The C1s gene was isolated from CHO cells by PCR as described previously [27] sequenced, and verified against the NCBI mRNA Reference Sequence XM_007646821.2 in Cricetulus griseus and the predicted protein NCBI Reference Sequence XP_007645011.1. For gene inactivation, the guide RNA, GTTGACAGCCGCTCATGTTG, was synthesized and cloned into the CRISPR Nuclease Vector (GeneArt, Thermo Fisher) which expresses Cas9 and an orange fluorescent protein reporter. To ligate sgRNA inserts into the vector, DNA oligos were synthesized (Eurofins Genomics, Louisville, KY). Bacterial amplification of the completed vectors was carried out in One Shot TOP10 Chemically Competent E. coli following the recommended protocol (Thermo Fisher). Culture were grown in 15 ml LB broth overnight at 37°C at 250 rpm. Minipreps (Qiagen, Redwood City, CA) were performed using the recommended protocol and submitted for Sanger sequencing (University of California Core Sequencing Facility, Berkeley, CA) with the U6 primer provided in the GeneArt CRISPR kit. 1 liter Maxipreps (Qiagen) were performed using the recommended protocol. Plasmid DNA was eluted into endotoxin-free water at concentrations greater than 5 mg/ml for optimal transfection efficiency by electroporation using the MaxCyte transfection system as previously described [37].

For single cell cloning, five 96 well flat-bottomed tissue-culture treated microplates were filled with 50 ul of conditioned serum free CHO Growth A media. Cells were serially diluted to 10 cells/ml in fresh CHO Growth A media and 50 ul of the diluted cells were added to each well, for a final concentration of 0.5 cell/well. Growth was monitored daily; any wells with more than a single colony were discarded. Cells were grown for 20 days at 37C, 8% CO2 and 85% humidity. At 50% confluency, cell culture supernatants from each clone were mixed with exogenous gp120 and analyzed by immunoblot to observe proteolytic activity. For the immunoblot, 200 ng of purified, BaL-gp120 was incubated with 16 ul of supernatant at 37°°C for 48 hours. Cell culture supernatants from clones that were unable to cleave purified BaL-rgp120 were then sequenced to verify presence of CRISPR/Cas9-induced indels). To sequence the C1s genes, 0.5 x 10e6 cells were spun down and boiled in 10 ul of milliQ water. 5 ul of cell lysate was used for PCR using OneTaq Hot Start DNA Polymerase (New England Biolabs). Positive clones with confirmed indels in both copies of the C1s gene were moved into 24 well plates in a volume of 150 ul. At 50% confluence, clones were moved into 6 well plate in a volume of 3 ml in a shake flask.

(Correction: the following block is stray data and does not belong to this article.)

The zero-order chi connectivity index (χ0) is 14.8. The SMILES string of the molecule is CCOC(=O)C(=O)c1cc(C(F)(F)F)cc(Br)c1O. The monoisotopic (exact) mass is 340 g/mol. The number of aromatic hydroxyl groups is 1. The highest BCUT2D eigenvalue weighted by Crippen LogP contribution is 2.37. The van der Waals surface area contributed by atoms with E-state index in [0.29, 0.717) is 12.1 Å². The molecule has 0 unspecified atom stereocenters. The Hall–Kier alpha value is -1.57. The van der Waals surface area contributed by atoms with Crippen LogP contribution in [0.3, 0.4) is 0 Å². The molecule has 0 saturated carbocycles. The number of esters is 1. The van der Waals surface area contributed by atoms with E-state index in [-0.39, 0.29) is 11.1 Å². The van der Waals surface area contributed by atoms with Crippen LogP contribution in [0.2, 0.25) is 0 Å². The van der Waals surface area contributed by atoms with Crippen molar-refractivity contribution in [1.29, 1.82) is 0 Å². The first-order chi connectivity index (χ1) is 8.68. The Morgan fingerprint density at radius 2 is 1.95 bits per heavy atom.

Proteolysis of recombinant factor VIII and Dylight 650-labeled factor VIII by SDS-PAGE

Recombinant human factor VIII from therapeutic drug, Advate was treated with growth conditioned cell culture supernatant from normal (C1s containing) CHOK1 cell supernatants or supernatants from the C1s-/- CHOK1 2.E7 cell line. For these experiments, Advate was diluted in HBS/C/T-80, FVIII dilution buffer (20 mM HEPES/0.15M NaCl/5mM CaCl2/0.01% TWEEN-80, pH 7.4) to 100 ug/ml. Advate was then diluted with either buffer or CHOK1 cell supernatants at a 1:8 ratio. Samples were incubated at 37C for 24 hours. 5 U/ml of bovine thrombin was incubated with 1 ug Advate as the positive control. 0.4 ug Advate was loaded onto both the SDS-PAGE gel and Dylight-labeled Advate gel. SDS-PAGE gels were stained with GelCode Blue stain (Thermo Fisher). Dylight 650-labeled (Thermo Fisher) FVIII was visualized using a 700 nm channel on an Odyssey imaging system (LI-COR Biosciences, Lincoln, NE).


Proteolysis of clade B gp120s in CHO cells